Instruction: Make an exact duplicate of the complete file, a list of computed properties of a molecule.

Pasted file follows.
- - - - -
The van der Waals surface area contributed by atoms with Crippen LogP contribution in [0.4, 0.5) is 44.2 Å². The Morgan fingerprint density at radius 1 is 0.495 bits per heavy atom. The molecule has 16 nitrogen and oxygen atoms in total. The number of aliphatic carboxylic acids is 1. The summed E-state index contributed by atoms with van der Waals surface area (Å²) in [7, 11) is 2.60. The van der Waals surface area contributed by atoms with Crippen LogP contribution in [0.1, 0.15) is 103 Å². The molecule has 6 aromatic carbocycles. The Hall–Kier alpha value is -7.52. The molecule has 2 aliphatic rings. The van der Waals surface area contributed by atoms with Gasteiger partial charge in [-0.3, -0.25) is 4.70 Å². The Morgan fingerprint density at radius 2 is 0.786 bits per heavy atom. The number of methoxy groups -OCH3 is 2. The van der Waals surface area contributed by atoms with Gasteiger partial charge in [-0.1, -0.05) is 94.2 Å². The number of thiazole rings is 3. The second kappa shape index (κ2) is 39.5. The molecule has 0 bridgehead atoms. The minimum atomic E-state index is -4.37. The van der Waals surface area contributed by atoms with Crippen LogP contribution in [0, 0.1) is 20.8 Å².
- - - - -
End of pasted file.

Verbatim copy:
The van der Waals surface area contributed by atoms with Crippen LogP contribution in [0.4, 0.5) is 44.2 Å². The Morgan fingerprint density at radius 1 is 0.495 bits per heavy atom. The molecule has 16 nitrogen and oxygen atoms in total. The number of aliphatic carboxylic acids is 1. The summed E-state index contributed by atoms with van der Waals surface area (Å²) in [7, 11) is 2.60. The van der Waals surface area contributed by atoms with Crippen LogP contribution in [0.1, 0.15) is 103 Å². The molecule has 6 aromatic carbocycles. The Hall–Kier alpha value is -7.52. The molecule has 2 aliphatic rings. The van der Waals surface area contributed by atoms with Gasteiger partial charge in [-0.3, -0.25) is 4.70 Å². The Morgan fingerprint density at radius 2 is 0.786 bits per heavy atom. The number of methoxy groups -OCH3 is 2. The van der Waals surface area contributed by atoms with Gasteiger partial charge in [-0.1, -0.05) is 94.2 Å². The number of thiazole rings is 3. The second kappa shape index (κ2) is 39.5. The molecule has 0 bridgehead atoms. The minimum atomic E-state index is -4.37. The van der Waals surface area contributed by atoms with Crippen LogP contribution in [0, 0.1) is 20.8 Å².